PFA announced this morning that its long-term leader is leaving after seven years, at the same time as releasing 2021 figures showing the commercial pension provider – Denmark’s biggest – beat the previous year’s investment return with a DKK39.2bn gain.

Allan Polack, PFA’s chief executive officer since 2015, is to leave the company on 7 March when the annual general meeting takes place, and will afterwards “devote his time to board directorships”, the DKK647bn (€87bn) pensions firm said.

In his comments in PFA’s statement on the leadership move, Polack gave no particular reason for deciding to quit, and the company said the change was “a natural part of a generational succession”, and that the process of finding a new group CEO had been in progress for some time.

Polack will be replaced next month by group executive vice president Mads Kaagaard as interim CEO. Kaagaard has been at PFA since 2016, most recently in charge of products and development.

Polack said: ”I am happy and humble to have been at the head of PFA. Since 2015, I have worked to ensure that PFA generates strong long-term returns, has the best qualified advisers in the industry and offers the widest and best portfolio of products and services.”

In its annual report for 2021, PFA said the overall return on market-rate pensions rose to 12.5% from 4.9% in 2020, while the return on its average-rate products fell to minus 2.5% from 6.6%.

In absolute terms, it reported a 2021 investment return of DKK39.2bn, up from DKK31.0bn the year before.

Group solvency dipped to from 278% between the years.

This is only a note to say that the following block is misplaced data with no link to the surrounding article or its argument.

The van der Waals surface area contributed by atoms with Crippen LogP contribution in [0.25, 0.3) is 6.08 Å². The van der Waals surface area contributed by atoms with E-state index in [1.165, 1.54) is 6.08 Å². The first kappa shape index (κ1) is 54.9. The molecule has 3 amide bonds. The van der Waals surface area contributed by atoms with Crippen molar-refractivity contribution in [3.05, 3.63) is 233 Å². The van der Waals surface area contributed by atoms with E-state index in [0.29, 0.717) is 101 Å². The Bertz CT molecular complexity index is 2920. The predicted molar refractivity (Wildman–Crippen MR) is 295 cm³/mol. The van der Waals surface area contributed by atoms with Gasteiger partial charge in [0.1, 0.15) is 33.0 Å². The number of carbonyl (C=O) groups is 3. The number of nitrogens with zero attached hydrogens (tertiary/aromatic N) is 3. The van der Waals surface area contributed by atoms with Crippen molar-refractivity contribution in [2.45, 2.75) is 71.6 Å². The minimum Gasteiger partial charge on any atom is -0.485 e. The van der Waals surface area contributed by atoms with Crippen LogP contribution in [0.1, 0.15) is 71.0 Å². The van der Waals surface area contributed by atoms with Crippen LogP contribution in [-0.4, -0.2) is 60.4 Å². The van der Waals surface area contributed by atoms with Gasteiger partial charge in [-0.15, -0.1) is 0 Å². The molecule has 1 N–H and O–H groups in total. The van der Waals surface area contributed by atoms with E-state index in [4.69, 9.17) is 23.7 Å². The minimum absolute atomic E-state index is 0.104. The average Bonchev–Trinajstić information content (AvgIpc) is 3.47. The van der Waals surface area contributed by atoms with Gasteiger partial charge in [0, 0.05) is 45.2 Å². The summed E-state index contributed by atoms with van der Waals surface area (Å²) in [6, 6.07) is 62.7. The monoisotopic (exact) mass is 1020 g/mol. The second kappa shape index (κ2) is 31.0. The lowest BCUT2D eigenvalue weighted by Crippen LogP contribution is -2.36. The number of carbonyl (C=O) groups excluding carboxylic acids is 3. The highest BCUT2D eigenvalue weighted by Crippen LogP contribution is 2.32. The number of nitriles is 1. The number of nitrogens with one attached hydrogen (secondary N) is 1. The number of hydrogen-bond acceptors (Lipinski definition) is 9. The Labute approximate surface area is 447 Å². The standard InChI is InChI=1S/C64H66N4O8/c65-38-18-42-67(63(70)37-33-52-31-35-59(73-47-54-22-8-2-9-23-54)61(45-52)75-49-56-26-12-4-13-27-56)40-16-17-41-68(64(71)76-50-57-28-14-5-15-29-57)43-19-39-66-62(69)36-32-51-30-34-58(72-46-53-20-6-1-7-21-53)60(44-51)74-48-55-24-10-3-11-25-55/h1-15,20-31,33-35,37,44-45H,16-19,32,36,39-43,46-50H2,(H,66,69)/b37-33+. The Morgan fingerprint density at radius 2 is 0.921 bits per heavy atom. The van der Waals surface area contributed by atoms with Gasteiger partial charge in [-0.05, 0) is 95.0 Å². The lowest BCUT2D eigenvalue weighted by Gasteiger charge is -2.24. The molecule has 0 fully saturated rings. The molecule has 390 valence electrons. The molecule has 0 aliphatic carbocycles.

Polack said strong levels of growth and easy monetary and fiscal policies had taken the equity markets to new highs in the year, adding that “generally, most companies have skilfully navigated the challenges presented by the COVID-19 pandemic and emerged in a strong position”.

Alternative investments made a 16.3% in the year for PFA, including the “unfortunate loss” on an investment in the aeroplane leasing company, Nordic Aviation Capital, the company said.

PFA outlined a series of adjustments it had made to its investment strategy since 2020, including dialling up risk and introducing a tool to allow it to work more flexibly in adjusting risk up and down swiftly.

This refers to the equity overlays chief investment officer Kasper Ahrndt Lorenzen told IPE about last April.

“In addition, late in the summer of 2021 significant changes were implemented to the equity portfolio and the composition of assets in PFA’s high-risk and low-risk funds which generate the return for PFA Plus,” the firm said.

“The adjustments have begun to have an impact on the return, and the effects are expected to materialise further in the coming years,” it said.

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